The recent Tiger Woods car crash created a media firestorm—and not just in traditional sports journalism outlets. Celebrity and sports blogs were on the story, as well, and the differences in coverage illustrated the changing sports media landscape.
While traditional media outlets continued to report the “official” statement released by Woods’ web site along with an interview given by the local police, gossip and sports blogs like tmz.com, gawker.com and deadspin.com used a litany of unnamed sources to tell a much more sordid story from the beginning, something Woods is clearly not happy about. After all, the golfer is known for taking great lengths to protect his privacy – and his pristine, non-controversial image.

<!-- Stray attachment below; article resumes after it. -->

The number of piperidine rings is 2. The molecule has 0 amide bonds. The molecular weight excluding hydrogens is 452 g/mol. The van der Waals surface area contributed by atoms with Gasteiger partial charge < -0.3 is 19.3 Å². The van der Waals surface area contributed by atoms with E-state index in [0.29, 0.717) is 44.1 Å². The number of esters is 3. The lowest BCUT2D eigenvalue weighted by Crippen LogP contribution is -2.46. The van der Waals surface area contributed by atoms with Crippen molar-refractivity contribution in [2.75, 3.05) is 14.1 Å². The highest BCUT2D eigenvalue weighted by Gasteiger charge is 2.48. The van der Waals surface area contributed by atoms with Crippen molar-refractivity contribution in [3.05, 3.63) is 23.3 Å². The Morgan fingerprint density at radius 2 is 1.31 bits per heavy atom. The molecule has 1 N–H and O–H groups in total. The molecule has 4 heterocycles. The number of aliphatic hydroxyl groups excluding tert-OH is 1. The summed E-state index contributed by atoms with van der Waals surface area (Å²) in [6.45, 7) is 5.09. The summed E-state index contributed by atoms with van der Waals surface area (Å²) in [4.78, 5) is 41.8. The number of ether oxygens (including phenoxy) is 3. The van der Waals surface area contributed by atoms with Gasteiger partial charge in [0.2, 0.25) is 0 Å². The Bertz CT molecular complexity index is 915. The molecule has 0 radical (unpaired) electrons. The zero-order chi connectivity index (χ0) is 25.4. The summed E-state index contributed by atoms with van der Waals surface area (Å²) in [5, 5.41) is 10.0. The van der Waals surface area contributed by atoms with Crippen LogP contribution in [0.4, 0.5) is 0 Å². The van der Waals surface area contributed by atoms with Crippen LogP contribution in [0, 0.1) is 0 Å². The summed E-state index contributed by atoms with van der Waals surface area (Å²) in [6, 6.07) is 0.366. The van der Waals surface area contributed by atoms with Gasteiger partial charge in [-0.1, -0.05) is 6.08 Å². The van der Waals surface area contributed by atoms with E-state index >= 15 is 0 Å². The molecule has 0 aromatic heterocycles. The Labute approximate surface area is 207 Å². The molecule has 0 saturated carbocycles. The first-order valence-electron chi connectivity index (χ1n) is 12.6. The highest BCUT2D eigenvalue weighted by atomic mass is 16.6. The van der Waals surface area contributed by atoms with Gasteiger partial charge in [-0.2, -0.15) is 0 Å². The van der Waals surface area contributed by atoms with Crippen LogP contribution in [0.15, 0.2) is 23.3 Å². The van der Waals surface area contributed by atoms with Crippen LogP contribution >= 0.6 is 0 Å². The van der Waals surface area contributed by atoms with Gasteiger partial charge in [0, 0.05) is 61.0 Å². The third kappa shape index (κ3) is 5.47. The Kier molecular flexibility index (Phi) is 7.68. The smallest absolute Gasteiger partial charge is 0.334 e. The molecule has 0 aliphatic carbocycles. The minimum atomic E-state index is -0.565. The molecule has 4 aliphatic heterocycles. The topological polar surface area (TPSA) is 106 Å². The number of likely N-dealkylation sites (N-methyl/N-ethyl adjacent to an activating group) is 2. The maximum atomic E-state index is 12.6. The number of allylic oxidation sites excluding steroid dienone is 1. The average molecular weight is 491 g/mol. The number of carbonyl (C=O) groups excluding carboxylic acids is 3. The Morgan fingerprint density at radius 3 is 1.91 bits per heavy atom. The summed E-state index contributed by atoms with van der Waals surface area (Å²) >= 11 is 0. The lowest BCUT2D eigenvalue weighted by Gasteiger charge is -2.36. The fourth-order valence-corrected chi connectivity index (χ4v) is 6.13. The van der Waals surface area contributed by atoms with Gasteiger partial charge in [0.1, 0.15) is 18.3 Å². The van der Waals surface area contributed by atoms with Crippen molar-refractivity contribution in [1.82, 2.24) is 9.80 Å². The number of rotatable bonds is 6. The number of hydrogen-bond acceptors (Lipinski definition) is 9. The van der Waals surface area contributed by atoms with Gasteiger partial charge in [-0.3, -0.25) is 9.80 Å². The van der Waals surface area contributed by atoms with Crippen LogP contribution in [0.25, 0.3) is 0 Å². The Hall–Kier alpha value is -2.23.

Traditional sports media outlets have a lot to lose in covering an unflattering story about Tiger Woods – they need access to him in order to be successful, and risking that access has a high cost. Given some of the commentary from sports journalists advocating Woods’ personal life be off limits, it’s safe to say they are aware of those costs. But blogs like tmz.com or deadspin.com don’t need such access, and that separation gives them a freedom that other outlets do not enjoy. Journalism purists may not like the very flimsy attitude such blogs take toward ethics and journalistic standards, but one thing is for sure: these new media outlets are changing the way sports stars are covered – not to mention the dynamics and unspoken rules in the sports media industry.